THE VICE PRESIDENT: We've made it clear that we have no interest in abandoning the country. We want to be actively involved with the Afghan people in creating an environment, say, that is healthy for them and lets them live life to their maximum potential, and also at the same time ensures that Afghanistan never again becomes a base for the conduct of terrorist operations against the outside world.

Q: A lot of Afghans are angry about America's newfound friendship with Pakistan. Pakistan has always been seen as a country which has interfered in Afghanistan in the last 22 years, backing various factions at different times. What assurance can you give about Pakistan's role in the future?

THE VICE PRESIDENT: You keep asking for assurances of this and assurances of that. I will simply come back and say that Afghanistan and the people of Afghanistan are in a much better position today than they were a few months ago when they were ruled by the Taliban. It's not surprising that the neighboring states, whether we're talking about Pakistan or we talk about Uzbekistan, Tajikistan, Turkmenistan, Iran, a lot of countries that are neighboring states to Afghanistan have an interest in what happens inside Afghanistan; and that's not surprising. I think it's been true for centuries. Our effort will be to try to lead an international coalition to work through the appropriate international agencies, such as the United Nations, to allow the Afghan people to make decisions for themselves about what kind of government they want, and to be able to live their lives in the future free of some of the pain and suffering that's been visited on them in the past.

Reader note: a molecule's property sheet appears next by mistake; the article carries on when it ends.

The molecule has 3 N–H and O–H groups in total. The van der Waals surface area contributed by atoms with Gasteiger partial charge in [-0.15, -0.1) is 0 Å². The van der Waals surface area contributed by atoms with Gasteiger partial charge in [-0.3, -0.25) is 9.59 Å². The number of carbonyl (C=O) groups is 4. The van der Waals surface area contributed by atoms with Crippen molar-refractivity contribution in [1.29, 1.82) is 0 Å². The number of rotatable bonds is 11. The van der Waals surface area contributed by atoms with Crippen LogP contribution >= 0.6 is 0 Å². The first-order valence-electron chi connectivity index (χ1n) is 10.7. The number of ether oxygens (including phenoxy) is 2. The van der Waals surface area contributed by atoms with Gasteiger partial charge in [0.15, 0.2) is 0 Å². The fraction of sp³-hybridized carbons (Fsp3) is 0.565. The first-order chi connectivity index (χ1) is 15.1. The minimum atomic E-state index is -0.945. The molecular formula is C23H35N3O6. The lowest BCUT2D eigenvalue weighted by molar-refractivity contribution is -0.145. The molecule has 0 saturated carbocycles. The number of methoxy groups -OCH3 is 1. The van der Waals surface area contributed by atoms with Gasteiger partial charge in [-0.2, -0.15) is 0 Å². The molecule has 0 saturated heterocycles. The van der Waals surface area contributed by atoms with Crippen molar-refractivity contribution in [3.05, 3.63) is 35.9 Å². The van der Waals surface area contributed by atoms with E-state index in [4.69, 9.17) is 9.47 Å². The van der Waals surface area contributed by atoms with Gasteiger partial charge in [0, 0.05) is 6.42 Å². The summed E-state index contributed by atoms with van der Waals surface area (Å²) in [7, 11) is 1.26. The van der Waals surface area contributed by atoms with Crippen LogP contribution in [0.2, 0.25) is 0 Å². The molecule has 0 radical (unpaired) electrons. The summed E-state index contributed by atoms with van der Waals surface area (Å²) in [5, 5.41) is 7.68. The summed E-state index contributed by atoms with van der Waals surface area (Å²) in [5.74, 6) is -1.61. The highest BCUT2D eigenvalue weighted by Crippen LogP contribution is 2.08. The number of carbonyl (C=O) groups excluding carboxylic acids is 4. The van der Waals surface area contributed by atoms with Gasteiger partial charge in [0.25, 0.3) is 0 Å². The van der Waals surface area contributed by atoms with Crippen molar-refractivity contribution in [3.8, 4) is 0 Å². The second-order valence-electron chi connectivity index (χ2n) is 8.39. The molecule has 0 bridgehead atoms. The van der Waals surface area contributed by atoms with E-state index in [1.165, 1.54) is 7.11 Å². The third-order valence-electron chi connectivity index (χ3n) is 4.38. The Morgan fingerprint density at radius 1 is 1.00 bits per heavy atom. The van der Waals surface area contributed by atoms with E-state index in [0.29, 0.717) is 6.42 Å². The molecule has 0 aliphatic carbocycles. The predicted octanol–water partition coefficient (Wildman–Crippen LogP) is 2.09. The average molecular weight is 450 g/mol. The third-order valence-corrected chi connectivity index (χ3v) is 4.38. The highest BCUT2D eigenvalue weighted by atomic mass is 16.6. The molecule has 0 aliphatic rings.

Q: Do you think that the war against Taliban is over?

THE VICE PRESIDENT: I wouldn't say it's over yet. I think it's clearly been a very successful campaign up to this point, but there are still parts of the country today that are under Taliban rule. Most of the cities obviously have been liberated. Much of the country now is free of Taliban rule. But there still pockets of resistance. There still are foreign invaders, if you will, in Afghanistan. Some of the outsiders, especially some of the Arabs who came in with Osama bin Laden, and who were invited in by the Taliban and who are still resisting, if you will. So I can't say that the conflict has ended yet.

It's also important to remember from the standpoint of the United States, we have an abiding interest in finding Osama bin Laden and the leaders of al Qaeda, the foreigners the Taliban invited into Afghanistan, and in fact, the reason all of this recent grief has been visited on Afghanistan is because of their presence.